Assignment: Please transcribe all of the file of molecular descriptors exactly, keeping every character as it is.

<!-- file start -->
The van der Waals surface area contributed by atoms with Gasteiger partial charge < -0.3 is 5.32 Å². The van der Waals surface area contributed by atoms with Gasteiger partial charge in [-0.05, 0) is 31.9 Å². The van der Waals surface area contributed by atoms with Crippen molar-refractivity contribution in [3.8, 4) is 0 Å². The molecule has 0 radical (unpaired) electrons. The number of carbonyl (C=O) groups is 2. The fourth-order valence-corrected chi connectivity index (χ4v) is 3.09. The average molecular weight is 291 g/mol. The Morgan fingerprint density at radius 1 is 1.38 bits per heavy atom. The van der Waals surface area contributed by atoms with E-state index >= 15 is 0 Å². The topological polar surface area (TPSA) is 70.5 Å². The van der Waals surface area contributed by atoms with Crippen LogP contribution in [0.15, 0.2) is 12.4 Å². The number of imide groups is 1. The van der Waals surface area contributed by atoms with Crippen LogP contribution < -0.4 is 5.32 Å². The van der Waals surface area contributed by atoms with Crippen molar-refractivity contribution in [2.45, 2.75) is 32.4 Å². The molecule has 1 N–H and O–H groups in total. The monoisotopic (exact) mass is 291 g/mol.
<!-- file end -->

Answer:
The van der Waals surface area contributed by atoms with Gasteiger partial charge < -0.3 is 5.32 Å². The van der Waals surface area contributed by atoms with Gasteiger partial charge in [-0.05, 0) is 31.9 Å². The van der Waals surface area contributed by atoms with Crippen molar-refractivity contribution in [3.8, 4) is 0 Å². The molecule has 0 radical (unpaired) electrons. The number of carbonyl (C=O) groups is 2. The fourth-order valence-corrected chi connectivity index (χ4v) is 3.09. The average molecular weight is 291 g/mol. The Morgan fingerprint density at radius 1 is 1.38 bits per heavy atom. The van der Waals surface area contributed by atoms with E-state index >= 15 is 0 Å². The topological polar surface area (TPSA) is 70.5 Å². The van der Waals surface area contributed by atoms with Crippen LogP contribution in [0.15, 0.2) is 12.4 Å². The number of imide groups is 1. The van der Waals surface area contributed by atoms with Crippen LogP contribution < -0.4 is 5.32 Å². The van der Waals surface area contributed by atoms with Crippen molar-refractivity contribution in [2.45, 2.75) is 32.4 Å². The molecule has 1 N–H and O–H groups in total. The monoisotopic (exact) mass is 291 g/mol.